Influenza is now widespread in 35 states across the country. Changes to the immune system during pregnancy make expectant moms more susceptible to the flu, and these women also face a particularly high risk for complications if they get sick. But despite this, roughly half of pregnant women fail to get a seasonal flu shot.
In an effort to increase adherence rates among moms-to-be, Columbia University researchers recently examined the effectiveness of using text message reminders. Psych Central reports:
Women in the intervention group received five weekly text messages about the importance of the vaccine starting in mid-September 2011 and two text message appointment reminders.
Both the intervention group and a control group received standard automated telephone appointment reminders.
The results showed that text messaging was successfully used to increase vaccination coverage.
Adjusting for gestational age and number of clinic visits, women who received the intervention were 30 percent more likely to be vaccinated.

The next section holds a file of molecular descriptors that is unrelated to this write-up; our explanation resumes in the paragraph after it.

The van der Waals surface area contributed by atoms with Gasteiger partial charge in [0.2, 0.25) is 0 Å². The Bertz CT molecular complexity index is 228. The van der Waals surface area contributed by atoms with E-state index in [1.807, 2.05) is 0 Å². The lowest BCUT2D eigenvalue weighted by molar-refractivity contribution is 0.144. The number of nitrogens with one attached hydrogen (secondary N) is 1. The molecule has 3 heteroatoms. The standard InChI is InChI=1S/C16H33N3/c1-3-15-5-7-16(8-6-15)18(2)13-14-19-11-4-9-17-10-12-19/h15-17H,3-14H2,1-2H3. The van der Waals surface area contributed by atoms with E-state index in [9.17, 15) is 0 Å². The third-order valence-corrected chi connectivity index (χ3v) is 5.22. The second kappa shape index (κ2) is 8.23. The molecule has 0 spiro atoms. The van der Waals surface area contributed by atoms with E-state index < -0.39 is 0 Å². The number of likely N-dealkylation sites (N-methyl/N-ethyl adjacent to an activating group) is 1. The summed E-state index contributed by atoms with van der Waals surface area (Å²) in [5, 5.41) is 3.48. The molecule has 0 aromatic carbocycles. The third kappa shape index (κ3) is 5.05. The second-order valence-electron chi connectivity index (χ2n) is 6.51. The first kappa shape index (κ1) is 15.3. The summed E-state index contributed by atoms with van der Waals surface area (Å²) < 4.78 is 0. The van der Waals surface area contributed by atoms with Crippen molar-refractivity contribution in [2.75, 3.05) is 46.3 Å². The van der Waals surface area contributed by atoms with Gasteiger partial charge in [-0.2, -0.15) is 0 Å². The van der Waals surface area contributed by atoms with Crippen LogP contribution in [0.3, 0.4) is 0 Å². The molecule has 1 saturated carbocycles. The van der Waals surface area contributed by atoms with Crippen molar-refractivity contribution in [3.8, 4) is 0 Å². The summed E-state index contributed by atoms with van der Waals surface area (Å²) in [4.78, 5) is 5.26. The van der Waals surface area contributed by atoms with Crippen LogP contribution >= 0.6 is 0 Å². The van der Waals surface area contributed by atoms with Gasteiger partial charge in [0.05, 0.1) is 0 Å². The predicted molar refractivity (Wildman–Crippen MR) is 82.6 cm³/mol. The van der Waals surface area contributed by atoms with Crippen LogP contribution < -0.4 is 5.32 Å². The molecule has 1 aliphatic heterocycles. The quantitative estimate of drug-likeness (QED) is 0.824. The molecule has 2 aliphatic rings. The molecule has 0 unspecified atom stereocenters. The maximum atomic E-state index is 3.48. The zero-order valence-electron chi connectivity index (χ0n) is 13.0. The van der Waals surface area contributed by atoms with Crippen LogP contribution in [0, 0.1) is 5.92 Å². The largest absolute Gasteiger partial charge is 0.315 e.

A subgroup of women early in the third trimester had the highest intervention effect – 61.9 percent of the intervention group was vaccinated versus 49 percent for the control group.
The study adds to a growing body of work that shows how mobile health initiatives can help improve public health.
Previously: Ask Stanford Med: Answers to your questions about seasonal influenza, Flu shots for moms may help prevent babies from being born too small and Examining the effectiveness of text4baby service
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